Why a Unique Patient Identifier is Critical to Improve Patient Matching
By Barry Hieb, MD
In a recent HIStalk article entitled “National Patient Identifier: Why Patient Matching Technology May Be a Better Solution,” Vicki Wheatley argues that, “… healthcare organizations should instead focus on strengthening their existing enterprise matching strategies” rather than work to implement a national patient identifier (NPI). The article makes several valid points that contribute to the ongoing debate about an NPI:
- No solution, including an NPI, can solve all patient matching problems.
- Patient matching errors and healthcare fraud will continue to require special attention.
- Accurate tracking of an individual’s information across healthcare silos is becoming increasingly important.
- Any proposed patient matching solutions must not negatively influence privacy, security, or clinical outcomes.
- Accurate patient matching is essential for activities ranging from clinical care to healthcare analytics to population health management.
In these and several other areas, Ms. Wheatley’s article makes a valid contribution to the ongoing debate concerning a national unique patient identifier.
There were a few areas, however, where we have a somewhat different viewpoint. The first of these is the implied assumption that healthcare organizations must make a choice between having an EMPI and having a national patient identifier. We believe that this is a false dichotomy.
Clearly, healthcare organizations must continue to improve their existing EMPI systems as much as possible. However, years of analysis and experience indicate that this will not allow them to achieve the levels of patient matching accuracy that are being required going forward. Those requirements include identification of individuals across disparate healthcare systems, the need for matching against ever-increasing patient populations, and the fact that patient demographic data has known variability and ambiguities.
These represent just three of the reasons why unassisted EMPI demographic matching cannot represent the sole patient matching strategy. Rather, the EMPI approach will need to be supplemented by techniques such as the use of an NPI, biometrics, digital certificates, and other technologies.
Virtually every EMPI system uses a patient’s Social Security number as a data element to improve the performance of their demographic matching algorithm. I was puzzled by the statement, “… even in theory, every single potential patient in the country would need to be assigned one…” as a condition for an NPI to work. Ms. Wheatley acknowledges that there are many people in the US who require healthcare but do not have an SSN. Despite this deficiency, the use of the SSN clearly adds value in those situations where it is accurately available. Similarly, an NPI would benefit each patient who chooses to use one.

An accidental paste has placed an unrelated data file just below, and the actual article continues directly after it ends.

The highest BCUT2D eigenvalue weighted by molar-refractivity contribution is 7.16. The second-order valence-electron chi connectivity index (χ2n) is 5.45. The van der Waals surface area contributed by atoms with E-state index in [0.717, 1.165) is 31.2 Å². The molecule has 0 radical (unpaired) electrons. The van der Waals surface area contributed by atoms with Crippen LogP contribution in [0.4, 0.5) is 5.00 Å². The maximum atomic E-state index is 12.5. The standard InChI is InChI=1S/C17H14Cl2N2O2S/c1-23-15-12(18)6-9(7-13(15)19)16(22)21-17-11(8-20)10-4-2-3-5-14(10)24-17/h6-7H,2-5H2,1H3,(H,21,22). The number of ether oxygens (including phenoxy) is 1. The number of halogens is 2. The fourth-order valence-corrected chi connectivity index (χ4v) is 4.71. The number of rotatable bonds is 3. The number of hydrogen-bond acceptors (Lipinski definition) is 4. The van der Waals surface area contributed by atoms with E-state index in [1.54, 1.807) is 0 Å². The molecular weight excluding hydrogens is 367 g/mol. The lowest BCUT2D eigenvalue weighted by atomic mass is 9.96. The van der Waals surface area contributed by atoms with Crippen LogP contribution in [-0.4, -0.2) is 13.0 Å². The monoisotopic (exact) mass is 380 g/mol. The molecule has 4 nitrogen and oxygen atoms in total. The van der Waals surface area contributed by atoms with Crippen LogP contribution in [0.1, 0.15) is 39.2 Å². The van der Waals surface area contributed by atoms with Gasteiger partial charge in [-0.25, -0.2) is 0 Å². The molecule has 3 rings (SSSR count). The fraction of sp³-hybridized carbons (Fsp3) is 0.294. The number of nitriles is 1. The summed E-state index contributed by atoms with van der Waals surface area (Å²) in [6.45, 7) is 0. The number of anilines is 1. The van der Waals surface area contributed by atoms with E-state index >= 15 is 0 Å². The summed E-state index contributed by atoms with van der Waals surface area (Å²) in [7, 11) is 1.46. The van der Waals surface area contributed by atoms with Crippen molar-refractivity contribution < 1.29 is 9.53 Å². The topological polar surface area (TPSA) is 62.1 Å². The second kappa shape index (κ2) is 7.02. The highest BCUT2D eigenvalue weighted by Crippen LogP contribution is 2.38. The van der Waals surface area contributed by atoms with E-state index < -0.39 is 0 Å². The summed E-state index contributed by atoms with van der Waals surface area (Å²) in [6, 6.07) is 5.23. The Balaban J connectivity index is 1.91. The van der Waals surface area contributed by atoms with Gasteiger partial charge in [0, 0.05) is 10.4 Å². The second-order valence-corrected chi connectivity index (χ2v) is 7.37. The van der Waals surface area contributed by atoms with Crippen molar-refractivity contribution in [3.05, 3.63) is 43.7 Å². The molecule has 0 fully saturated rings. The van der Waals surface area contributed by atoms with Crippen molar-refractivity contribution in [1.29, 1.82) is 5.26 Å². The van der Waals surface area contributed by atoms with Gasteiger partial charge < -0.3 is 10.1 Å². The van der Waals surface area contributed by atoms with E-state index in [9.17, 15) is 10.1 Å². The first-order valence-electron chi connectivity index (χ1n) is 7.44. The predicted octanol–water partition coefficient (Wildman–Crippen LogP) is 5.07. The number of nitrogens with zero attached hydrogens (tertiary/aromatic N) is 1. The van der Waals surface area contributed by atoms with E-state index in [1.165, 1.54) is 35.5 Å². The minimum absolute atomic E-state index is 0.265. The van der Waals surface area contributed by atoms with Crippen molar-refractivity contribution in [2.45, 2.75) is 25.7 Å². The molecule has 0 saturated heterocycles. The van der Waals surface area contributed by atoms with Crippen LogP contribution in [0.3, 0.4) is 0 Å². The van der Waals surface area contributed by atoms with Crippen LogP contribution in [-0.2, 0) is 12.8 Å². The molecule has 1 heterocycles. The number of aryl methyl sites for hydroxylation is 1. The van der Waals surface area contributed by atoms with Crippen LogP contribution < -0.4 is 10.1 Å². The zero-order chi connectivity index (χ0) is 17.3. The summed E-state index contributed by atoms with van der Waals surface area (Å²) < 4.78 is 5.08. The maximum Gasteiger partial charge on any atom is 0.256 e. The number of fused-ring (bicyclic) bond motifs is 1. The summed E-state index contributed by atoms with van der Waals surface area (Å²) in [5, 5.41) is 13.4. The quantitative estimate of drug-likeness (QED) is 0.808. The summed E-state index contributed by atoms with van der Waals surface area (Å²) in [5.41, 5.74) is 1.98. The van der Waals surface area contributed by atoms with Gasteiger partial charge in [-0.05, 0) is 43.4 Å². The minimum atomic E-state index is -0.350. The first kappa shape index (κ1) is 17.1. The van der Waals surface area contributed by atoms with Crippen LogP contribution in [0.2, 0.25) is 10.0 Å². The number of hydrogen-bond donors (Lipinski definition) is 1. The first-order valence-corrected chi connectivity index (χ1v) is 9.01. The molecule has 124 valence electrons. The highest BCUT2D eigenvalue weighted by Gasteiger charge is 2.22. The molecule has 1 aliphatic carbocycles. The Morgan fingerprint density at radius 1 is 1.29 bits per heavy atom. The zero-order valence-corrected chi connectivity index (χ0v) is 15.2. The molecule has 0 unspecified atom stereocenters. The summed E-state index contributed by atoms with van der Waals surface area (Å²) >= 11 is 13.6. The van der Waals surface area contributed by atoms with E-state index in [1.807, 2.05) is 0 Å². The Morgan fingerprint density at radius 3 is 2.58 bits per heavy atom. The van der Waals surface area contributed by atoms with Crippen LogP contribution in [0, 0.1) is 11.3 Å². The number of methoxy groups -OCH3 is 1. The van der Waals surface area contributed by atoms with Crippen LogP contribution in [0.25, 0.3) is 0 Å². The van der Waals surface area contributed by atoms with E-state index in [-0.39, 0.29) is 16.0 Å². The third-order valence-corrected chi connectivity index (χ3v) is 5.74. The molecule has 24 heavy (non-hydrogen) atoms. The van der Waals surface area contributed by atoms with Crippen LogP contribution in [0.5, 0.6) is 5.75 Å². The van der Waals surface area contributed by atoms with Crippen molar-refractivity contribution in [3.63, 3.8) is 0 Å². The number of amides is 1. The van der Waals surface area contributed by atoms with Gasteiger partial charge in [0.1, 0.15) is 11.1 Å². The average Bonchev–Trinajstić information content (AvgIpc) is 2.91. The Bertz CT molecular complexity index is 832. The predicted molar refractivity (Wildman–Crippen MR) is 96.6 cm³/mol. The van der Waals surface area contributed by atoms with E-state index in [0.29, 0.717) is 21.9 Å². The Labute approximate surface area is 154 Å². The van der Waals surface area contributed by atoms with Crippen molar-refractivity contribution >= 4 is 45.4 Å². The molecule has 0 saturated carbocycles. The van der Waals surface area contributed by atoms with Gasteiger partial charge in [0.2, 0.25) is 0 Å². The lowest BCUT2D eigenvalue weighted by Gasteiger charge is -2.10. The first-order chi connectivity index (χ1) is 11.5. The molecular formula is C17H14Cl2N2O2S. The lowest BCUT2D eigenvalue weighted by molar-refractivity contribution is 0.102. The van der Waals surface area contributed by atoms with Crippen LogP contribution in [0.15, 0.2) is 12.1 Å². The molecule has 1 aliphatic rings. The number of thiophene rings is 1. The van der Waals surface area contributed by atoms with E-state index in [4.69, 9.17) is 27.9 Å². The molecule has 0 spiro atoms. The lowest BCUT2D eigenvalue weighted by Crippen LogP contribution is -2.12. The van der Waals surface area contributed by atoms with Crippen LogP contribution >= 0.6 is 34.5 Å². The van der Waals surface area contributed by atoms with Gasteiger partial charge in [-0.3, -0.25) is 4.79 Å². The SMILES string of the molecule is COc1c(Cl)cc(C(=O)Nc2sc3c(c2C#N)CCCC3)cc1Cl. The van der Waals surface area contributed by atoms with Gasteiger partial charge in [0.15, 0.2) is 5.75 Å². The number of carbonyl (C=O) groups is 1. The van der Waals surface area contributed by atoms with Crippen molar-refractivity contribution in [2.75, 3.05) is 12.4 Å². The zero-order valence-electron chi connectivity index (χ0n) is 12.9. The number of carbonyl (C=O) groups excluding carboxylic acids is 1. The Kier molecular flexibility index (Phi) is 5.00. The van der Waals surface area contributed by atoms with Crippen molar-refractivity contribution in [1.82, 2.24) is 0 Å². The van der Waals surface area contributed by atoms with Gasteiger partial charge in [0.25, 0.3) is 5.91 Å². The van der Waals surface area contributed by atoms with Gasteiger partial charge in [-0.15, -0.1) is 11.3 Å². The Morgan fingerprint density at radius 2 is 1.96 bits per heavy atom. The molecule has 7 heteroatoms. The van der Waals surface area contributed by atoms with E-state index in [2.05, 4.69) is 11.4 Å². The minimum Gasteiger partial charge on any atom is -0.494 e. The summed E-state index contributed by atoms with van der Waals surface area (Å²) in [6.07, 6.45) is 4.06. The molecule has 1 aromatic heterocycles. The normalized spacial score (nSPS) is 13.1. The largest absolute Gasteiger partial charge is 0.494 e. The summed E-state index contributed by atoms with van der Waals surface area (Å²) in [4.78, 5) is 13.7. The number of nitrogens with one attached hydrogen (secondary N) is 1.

An important point to keep in mind is that there is no mechanism to check for data entry errors in most of the data elements currently used for demographic matching. This includes the SSN, names, and addresses. For example, there is no reliable way to detect transposition of digits when a SSN is manually entered. Nor is there an easy way to automate the capture of a patient’s SSN.
Contrast that with a well-designed national patient identifier system. In most situations, the NPI would be read using automated technology such as a barcode reader or a smart chip that would virtually eliminate errors. Even when the NPI is manually entered, embedded check digits can ensure that any data entry errors are immediately detected and the operator is prompted to re-enter the NPI. When added to a person’s demographic profile, the NPI thus becomes the single demographic element that can lead to accurate patient identification on its own. These proposals represent a major advance from the current situation – i.e., an 8 percent or more error rate in EMPI matches.
It is very clear that healthcare organizations will continue their use of EMPI systems for the foreseeable future. That fact, however, should not blind us to the reality that these EMPI systems need to be augmented by additional capabilities going forward if they are going to meet the patient matching accuracy needs that are emerging in healthcare.
The use of a national patient identifier, even if it is initially only chosen by a subset of providers (or patients, on a voluntary basis), will enhance the patient matching accuracy for those patients and help avoid the medical errors that are associated with patient matching errors.
Barry Hieb, MD is chief scientist with Global Patient Identifiers, Inc. of Tucson, AZ.